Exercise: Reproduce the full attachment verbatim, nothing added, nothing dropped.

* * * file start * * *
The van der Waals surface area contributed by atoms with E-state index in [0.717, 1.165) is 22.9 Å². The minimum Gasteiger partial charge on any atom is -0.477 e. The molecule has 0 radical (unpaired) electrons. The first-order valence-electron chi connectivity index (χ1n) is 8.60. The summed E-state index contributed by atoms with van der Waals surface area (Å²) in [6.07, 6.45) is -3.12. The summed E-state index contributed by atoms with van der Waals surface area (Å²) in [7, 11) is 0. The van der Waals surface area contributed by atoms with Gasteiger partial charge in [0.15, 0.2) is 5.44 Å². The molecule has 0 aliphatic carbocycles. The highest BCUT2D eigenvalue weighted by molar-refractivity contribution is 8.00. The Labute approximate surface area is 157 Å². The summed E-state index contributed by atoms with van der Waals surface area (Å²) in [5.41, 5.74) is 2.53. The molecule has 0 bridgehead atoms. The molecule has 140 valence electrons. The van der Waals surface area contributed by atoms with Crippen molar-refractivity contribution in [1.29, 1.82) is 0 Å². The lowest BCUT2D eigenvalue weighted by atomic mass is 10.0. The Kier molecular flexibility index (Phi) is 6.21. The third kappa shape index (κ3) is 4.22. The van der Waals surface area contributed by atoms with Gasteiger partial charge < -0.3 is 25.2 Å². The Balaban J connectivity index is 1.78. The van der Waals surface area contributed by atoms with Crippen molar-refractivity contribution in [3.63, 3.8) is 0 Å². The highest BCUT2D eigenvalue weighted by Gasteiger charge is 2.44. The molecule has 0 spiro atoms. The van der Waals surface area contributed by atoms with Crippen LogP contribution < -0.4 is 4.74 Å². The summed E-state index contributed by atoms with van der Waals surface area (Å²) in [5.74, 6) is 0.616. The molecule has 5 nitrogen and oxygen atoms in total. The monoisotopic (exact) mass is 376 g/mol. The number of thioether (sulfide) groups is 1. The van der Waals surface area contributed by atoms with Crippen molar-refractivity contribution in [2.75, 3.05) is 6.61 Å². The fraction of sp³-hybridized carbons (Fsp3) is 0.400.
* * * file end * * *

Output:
The van der Waals surface area contributed by atoms with E-state index in [0.717, 1.165) is 22.9 Å². The minimum Gasteiger partial charge on any atom is -0.477 e. The molecule has 0 radical (unpaired) electrons. The first-order valence-electron chi connectivity index (χ1n) is 8.60. The summed E-state index contributed by atoms with van der Waals surface area (Å²) in [6.07, 6.45) is -3.12. The summed E-state index contributed by atoms with van der Waals surface area (Å²) in [7, 11) is 0. The van der Waals surface area contributed by atoms with Gasteiger partial charge in [0.15, 0.2) is 5.44 Å². The molecule has 0 aliphatic carbocycles. The highest BCUT2D eigenvalue weighted by molar-refractivity contribution is 8.00. The Labute approximate surface area is 157 Å². The summed E-state index contributed by atoms with van der Waals surface area (Å²) in [5.41, 5.74) is 2.53. The molecule has 0 bridgehead atoms. The molecule has 140 valence electrons. The van der Waals surface area contributed by atoms with Crippen molar-refractivity contribution in [1.29, 1.82) is 0 Å². The lowest BCUT2D eigenvalue weighted by atomic mass is 10.0. The Kier molecular flexibility index (Phi) is 6.21. The third kappa shape index (κ3) is 4.22. The van der Waals surface area contributed by atoms with Gasteiger partial charge < -0.3 is 25.2 Å². The Balaban J connectivity index is 1.78. The van der Waals surface area contributed by atoms with Crippen molar-refractivity contribution in [3.63, 3.8) is 0 Å². The highest BCUT2D eigenvalue weighted by Gasteiger charge is 2.44. The molecule has 0 spiro atoms. The van der Waals surface area contributed by atoms with Crippen LogP contribution < -0.4 is 4.74 Å². The summed E-state index contributed by atoms with van der Waals surface area (Å²) in [5.74, 6) is 0.616. The molecule has 5 nitrogen and oxygen atoms in total. The monoisotopic (exact) mass is 376 g/mol. The number of thioether (sulfide) groups is 1. The van der Waals surface area contributed by atoms with Crippen molar-refractivity contribution in [2.75, 3.05) is 6.61 Å². The fraction of sp³-hybridized carbons (Fsp3) is 0.400.